UltraSPARC T1 - Cool threads? Cool crypto!



Now that you've read all about how the new UltraSPARC T1 processor is great for saving energy, operating at lower temperatures, all while delivering impressive performance, there is something more for those of us who need to do cryptography as part of our daily jobs.

The UltraSPARC T1 processor includes a Modular Arithmetic Unit (also known as : MAU). Actually, there is one MAU per core, and the UltraSPARC T1 contains 8 cores (at 4 threads per core). The MAU handles some of the compute intensive operations that are used by some of the more popular cryptographic functions like RSA (this is a public key encryption algorithm used, most often, to encrypt things like session keys which will then be used for encrypting the actual traffic with a symetric algorithm like AES, IDEA, or GOST), DSA (this is an algorithm used for digital signatures), and DH (the Diffie-Hellman key exchange used when initating key exchanges in establishing encrypted links like SSL that enable secure access to web sites).

Of course, this is not really interesting if you have to change everything around it to benefit from this. Fortunately, Solaris has done things extremely well in this area (as it has, just about everywhere else). On top of UltraSPARC T1 processors comes, on Solaris, a library called NCP (for Niagara Cryptographic Provider - Niagara being the internal code name for the UltraSPARC T1 processor at the time it was created). This library is then seen and used transparently by the Solaris Cryptographic Framework.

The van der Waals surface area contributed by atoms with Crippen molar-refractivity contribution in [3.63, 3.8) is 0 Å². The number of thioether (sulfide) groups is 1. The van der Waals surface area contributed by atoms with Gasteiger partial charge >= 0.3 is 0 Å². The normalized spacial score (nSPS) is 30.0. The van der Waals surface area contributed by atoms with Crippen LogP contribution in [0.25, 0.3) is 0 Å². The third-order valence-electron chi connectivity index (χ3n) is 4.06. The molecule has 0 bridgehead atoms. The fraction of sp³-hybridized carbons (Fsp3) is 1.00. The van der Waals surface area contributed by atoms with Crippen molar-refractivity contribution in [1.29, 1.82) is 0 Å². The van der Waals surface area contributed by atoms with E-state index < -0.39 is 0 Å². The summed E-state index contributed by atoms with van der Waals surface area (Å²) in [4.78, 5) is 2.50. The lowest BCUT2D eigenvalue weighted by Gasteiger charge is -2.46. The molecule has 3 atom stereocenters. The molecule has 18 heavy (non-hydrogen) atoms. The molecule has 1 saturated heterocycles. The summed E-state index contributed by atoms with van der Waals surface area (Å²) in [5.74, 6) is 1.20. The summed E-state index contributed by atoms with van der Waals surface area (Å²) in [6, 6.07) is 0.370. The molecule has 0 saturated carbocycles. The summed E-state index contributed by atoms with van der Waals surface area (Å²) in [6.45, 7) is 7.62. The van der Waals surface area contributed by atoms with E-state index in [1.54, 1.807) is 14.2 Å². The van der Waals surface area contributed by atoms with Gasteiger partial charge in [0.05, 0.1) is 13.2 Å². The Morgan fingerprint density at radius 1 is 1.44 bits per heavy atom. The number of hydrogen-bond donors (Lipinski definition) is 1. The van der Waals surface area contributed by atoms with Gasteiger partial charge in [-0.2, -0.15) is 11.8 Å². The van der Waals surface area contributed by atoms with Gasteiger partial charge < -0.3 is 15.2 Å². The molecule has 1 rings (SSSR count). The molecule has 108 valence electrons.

And the magic, here, is that automatically, all applications that use the Solaris Cryptographic Framework immediately benefit from the NCP, which uses the MAU... which gives significant performance increases in cryptographic functions. Examples? Java. Use Java 1.5 on Solaris on a machine with an UltraSPARC T1 processor (such as our new T1000 and T2000 machines) and automatically your Java application does hardware accelerated cryptography. Use any application that involves the OpenSSL library of Solaris (or the PKCS#11 engine it provides) and same thing... your web server, your application server, your SSH server, your portal server... all go much faster, or with much less load on the CPU. Imagine doing around 600 RSA operations per second with just around 5% of CPU use. It's a reality with the UltraSPARC T1.

Say you are running a portal for a telco. You are getting thousands of hits per second. You want to put a security reverse proxy in front of the server farm. The reverse proxy needs to control the security of all the connections, and you want it to act as an SSL end point as well. This is an ideal situation for a T1000 or T200 server which will feel right at home.

Why does it matter? Because in today's world, we all want to run more secure applications, we want them to scale to thousands or hundreds of thousands or millions of users, and we want all that to be cost and energy efficient. And with an UltraSPARC T1 system from Sun, this is done almost entirely automatically for you.


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